Average Maximum Snow Depth This map shows the average maximum snow depth in centimetres computed over 18 winter seasons (1979 to 1997). Over southern Canada this usually occurs in January or February, while the time of maximum accumulation occurs much later in mountain areas and in the Arctic. The main features of the map are the pronounced maximum in snow accumulation over the western Cordillera, where snow depths can exceed several metres, with a secondary maximum over Quebec and Labrador. These maxima are related to their proximity to oceans, which act as sources of moisture and winter storms, and to the orographic effect of the mountains in the case of western Canada. The two maxima are linked by a band of higher snow accumulation that follows the boreal forest zone; this is a preferred track for winter storms. To the north of this zone is the relatively shallow snow cover of the Arctic (low snowfall with extensive wind packing). To the south, the depth of snow is limited by the shorter accumulation season and the substantial sublimation of snow over the Canadian Prairies. 2010-12-31 2017-01-26 Natural Resources Canada NRCan.geogratis-geogratis.RNCan@canada.ca Nature and EnvironmentScience and Technologyenvironmentmapsnow Download the English JP2 File through HTTPJP2 http://ftp.geogratis.gc.ca/pub/nrcan_rncan/raster/atlas_6_ed/eng/6355_average_maximum_snow_depth.jp2 Download the English ZIP (PDF,JPG) file through HTTPZIP http://ftp.geogratis.gc.ca/pub/nrcan_rncan/raster/atlas_6_ed/eng/6355_average_maximum_snow_depth.zip Download the French JP2 File through HTTPother http://ftp.geogratis.gc.ca/pub/nrcan_rncan/raster/atlas_6_ed/fra/6355_moyenne_maximale_epaisseur_de_neige.jp2 Download the French ZIP (PDF, JPG) File through HTTPZIP http://ftp.geogratis.gc.ca/pub/nrcan_rncan/raster/atlas_6_ed/fra/6355_moyenne_maximale_epaisseur_de_neige.zip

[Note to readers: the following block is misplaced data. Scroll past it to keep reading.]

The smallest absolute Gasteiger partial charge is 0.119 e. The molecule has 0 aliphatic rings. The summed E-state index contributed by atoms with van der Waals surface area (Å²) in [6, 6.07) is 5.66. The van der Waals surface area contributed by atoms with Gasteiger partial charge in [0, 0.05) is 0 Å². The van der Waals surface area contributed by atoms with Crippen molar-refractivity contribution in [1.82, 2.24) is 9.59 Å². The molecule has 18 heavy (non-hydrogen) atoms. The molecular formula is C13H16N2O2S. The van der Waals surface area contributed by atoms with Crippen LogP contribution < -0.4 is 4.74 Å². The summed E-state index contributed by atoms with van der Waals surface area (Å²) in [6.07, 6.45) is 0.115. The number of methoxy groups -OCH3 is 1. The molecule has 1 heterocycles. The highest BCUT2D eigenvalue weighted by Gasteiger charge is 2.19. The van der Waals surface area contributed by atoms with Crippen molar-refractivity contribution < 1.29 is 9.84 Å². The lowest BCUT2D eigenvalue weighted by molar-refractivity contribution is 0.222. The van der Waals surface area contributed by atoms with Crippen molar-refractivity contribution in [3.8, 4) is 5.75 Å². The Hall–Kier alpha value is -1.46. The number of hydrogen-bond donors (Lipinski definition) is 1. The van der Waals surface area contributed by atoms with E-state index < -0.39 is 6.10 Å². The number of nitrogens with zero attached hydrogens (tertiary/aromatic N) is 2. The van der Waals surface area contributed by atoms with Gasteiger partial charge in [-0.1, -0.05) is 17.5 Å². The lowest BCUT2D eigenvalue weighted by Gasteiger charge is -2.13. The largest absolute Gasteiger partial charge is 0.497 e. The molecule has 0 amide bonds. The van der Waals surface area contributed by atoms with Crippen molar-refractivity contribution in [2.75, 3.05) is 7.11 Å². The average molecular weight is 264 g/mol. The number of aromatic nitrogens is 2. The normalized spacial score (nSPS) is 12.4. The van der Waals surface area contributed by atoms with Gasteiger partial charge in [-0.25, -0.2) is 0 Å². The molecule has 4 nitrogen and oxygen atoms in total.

Average Maximum Snow Depth

This map shows the average maximum snow depth in centimetres computed over 18 winter seasons (1979 to 1997). Over southern Canada this usually occurs in January or February, while the time of maximum accumulation occurs much later in mountain areas and in the Arctic. The main features of the map are the pronounced maximum in snow accumulation over the western Cordillera, where snow depths can exceed several metres, with a secondary maximum over Quebec and Labrador. These maxima are related to their proximity to oceans, which act as sources of moisture and winter storms, and to the orographic effect of the mountains in the case of western Canada. The two maxima are linked by a band of higher snow accumulation that follows the boreal forest zone; this is a preferred track for winter storms. To the north of this zone is the relatively shallow snow cover of the Arctic (low snowfall with extensive wind packing). To the south, the depth of snow is limited by the shorter accumulation season and the substantial sublimation of snow over the Canadian Prairies.

Resources

Resource Name Resource Type Format Language Links
Download the English JP2 File through HTTP Dataset JP2 English
French
Access
Download the English ZIP (PDF,JPG) file through HTTP Dataset ZIP English
French
Access
Download the French JP2 File through HTTP Dataset Other English
French
Access
Download the French ZIP (PDF, JPG) File through HTTP Dataset ZIP English
French
Access

Geographic Information

Spatial Feature

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